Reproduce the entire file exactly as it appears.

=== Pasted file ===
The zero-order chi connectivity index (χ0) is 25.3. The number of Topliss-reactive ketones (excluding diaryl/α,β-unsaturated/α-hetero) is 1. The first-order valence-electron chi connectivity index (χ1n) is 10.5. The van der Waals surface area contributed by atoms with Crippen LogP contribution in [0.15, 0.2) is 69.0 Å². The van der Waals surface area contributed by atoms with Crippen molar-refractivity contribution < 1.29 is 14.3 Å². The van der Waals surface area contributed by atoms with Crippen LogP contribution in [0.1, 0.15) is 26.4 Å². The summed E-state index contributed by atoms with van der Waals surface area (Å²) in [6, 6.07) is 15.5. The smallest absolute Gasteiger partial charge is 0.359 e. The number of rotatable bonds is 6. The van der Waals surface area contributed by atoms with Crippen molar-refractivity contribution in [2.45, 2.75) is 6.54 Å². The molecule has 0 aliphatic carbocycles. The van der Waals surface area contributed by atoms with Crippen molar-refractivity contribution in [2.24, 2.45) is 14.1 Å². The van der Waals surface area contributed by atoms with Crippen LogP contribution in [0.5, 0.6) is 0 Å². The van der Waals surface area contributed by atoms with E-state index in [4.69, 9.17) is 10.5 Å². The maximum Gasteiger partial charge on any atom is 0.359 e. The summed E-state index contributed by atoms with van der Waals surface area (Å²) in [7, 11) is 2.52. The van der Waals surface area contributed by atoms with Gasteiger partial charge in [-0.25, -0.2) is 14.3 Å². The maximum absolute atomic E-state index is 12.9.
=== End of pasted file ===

The zero-order chi connectivity index (χ0) is 25.3. The number of Topliss-reactive ketones (excluding diaryl/α,β-unsaturated/α-hetero) is 1. The first-order valence-electron chi connectivity index (χ1n) is 10.5. The van der Waals surface area contributed by atoms with Crippen LogP contribution in [0.15, 0.2) is 69.0 Å². The van der Waals surface area contributed by atoms with Crippen molar-refractivity contribution < 1.29 is 14.3 Å². The van der Waals surface area contributed by atoms with Crippen LogP contribution in [0.1, 0.15) is 26.4 Å². The summed E-state index contributed by atoms with van der Waals surface area (Å²) in [6, 6.07) is 15.5. The smallest absolute Gasteiger partial charge is 0.359 e. The number of rotatable bonds is 6. The van der Waals surface area contributed by atoms with Crippen molar-refractivity contribution in [2.45, 2.75) is 6.54 Å². The molecule has 0 aliphatic carbocycles. The van der Waals surface area contributed by atoms with Crippen molar-refractivity contribution in [2.24, 2.45) is 14.1 Å². The van der Waals surface area contributed by atoms with Crippen LogP contribution in [0.5, 0.6) is 0 Å². The van der Waals surface area contributed by atoms with E-state index in [4.69, 9.17) is 10.5 Å². The maximum Gasteiger partial charge on any atom is 0.359 e. The summed E-state index contributed by atoms with van der Waals surface area (Å²) in [7, 11) is 2.52. The van der Waals surface area contributed by atoms with Gasteiger partial charge in [-0.25, -0.2) is 14.3 Å². The maximum absolute atomic E-state index is 12.9.